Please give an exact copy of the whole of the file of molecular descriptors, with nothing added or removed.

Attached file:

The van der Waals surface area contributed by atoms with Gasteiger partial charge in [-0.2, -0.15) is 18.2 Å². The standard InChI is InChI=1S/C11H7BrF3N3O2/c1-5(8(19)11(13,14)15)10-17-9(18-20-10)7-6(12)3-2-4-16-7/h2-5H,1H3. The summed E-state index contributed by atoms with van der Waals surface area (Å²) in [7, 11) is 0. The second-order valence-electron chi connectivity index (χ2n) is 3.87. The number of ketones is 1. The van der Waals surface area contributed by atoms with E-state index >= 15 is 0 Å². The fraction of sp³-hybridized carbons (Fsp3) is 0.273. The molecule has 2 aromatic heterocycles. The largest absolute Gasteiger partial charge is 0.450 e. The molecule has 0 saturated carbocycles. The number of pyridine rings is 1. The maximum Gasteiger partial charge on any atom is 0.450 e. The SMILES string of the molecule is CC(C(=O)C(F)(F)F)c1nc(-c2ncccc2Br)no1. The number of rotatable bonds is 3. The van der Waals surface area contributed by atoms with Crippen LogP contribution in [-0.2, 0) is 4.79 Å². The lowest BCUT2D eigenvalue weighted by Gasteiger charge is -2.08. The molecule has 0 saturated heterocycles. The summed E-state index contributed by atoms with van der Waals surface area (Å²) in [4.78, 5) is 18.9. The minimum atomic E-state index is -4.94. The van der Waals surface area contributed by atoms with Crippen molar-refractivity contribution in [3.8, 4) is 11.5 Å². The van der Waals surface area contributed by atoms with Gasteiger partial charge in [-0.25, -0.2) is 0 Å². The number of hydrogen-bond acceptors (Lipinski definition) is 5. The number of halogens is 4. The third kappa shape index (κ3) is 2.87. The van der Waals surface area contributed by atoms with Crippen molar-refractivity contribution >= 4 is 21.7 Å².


The van der Waals surface area contributed by atoms with Gasteiger partial charge in [-0.2, -0.15) is 18.2 Å². The standard InChI is InChI=1S/C11H7BrF3N3O2/c1-5(8(19)11(13,14)15)10-17-9(18-20-10)7-6(12)3-2-4-16-7/h2-5H,1H3. The summed E-state index contributed by atoms with van der Waals surface area (Å²) in [7, 11) is 0. The second-order valence-electron chi connectivity index (χ2n) is 3.87. The number of ketones is 1. The van der Waals surface area contributed by atoms with E-state index >= 15 is 0 Å². The fraction of sp³-hybridized carbons (Fsp3) is 0.273. The molecule has 2 aromatic heterocycles. The largest absolute Gasteiger partial charge is 0.450 e. The molecule has 0 saturated carbocycles. The number of pyridine rings is 1. The maximum Gasteiger partial charge on any atom is 0.450 e. The SMILES string of the molecule is CC(C(=O)C(F)(F)F)c1nc(-c2ncccc2Br)no1. The number of rotatable bonds is 3. The van der Waals surface area contributed by atoms with Crippen LogP contribution in [-0.2, 0) is 4.79 Å². The lowest BCUT2D eigenvalue weighted by Gasteiger charge is -2.08. The molecule has 0 saturated heterocycles. The summed E-state index contributed by atoms with van der Waals surface area (Å²) in [4.78, 5) is 18.9. The minimum atomic E-state index is -4.94. The van der Waals surface area contributed by atoms with Crippen molar-refractivity contribution in [3.8, 4) is 11.5 Å². The van der Waals surface area contributed by atoms with Gasteiger partial charge in [-0.25, -0.2) is 0 Å². The number of hydrogen-bond acceptors (Lipinski definition) is 5. The number of halogens is 4. The third kappa shape index (κ3) is 2.87. The van der Waals surface area contributed by atoms with Crippen molar-refractivity contribution >= 4 is 21.7 Å².